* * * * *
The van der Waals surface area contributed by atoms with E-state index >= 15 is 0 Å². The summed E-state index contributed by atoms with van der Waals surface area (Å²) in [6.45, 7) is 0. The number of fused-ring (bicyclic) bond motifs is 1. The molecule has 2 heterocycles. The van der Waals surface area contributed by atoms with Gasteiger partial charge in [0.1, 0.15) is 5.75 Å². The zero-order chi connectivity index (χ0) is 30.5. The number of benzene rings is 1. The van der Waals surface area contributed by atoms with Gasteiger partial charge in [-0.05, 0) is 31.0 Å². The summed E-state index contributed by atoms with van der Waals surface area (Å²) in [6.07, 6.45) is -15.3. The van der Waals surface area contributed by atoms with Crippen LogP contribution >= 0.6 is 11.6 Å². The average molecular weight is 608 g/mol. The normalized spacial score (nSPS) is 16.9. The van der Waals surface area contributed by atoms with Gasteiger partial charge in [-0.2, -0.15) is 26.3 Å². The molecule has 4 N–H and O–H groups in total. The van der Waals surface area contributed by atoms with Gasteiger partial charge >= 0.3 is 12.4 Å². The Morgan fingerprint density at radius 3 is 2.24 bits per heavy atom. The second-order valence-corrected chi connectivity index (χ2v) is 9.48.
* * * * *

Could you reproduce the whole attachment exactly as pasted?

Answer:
The van der Waals surface area contributed by atoms with E-state index >= 15 is 0 Å². The summed E-state index contributed by atoms with van der Waals surface area (Å²) in [6.45, 7) is 0. The number of fused-ring (bicyclic) bond motifs is 1. The molecule has 2 heterocycles. The van der Waals surface area contributed by atoms with Gasteiger partial charge in [0.1, 0.15) is 5.75 Å². The zero-order chi connectivity index (χ0) is 30.5. The number of benzene rings is 1. The van der Waals surface area contributed by atoms with Gasteiger partial charge in [-0.05, 0) is 31.0 Å². The summed E-state index contributed by atoms with van der Waals surface area (Å²) in [6.07, 6.45) is -15.3. The van der Waals surface area contributed by atoms with Crippen LogP contribution >= 0.6 is 11.6 Å². The average molecular weight is 608 g/mol. The normalized spacial score (nSPS) is 16.9. The van der Waals surface area contributed by atoms with Gasteiger partial charge in [-0.2, -0.15) is 26.3 Å². The molecule has 4 N–H and O–H groups in total. The van der Waals surface area contributed by atoms with Gasteiger partial charge >= 0.3 is 12.4 Å². The Morgan fingerprint density at radius 3 is 2.24 bits per heavy atom. The second-order valence-corrected chi connectivity index (χ2v) is 9.48.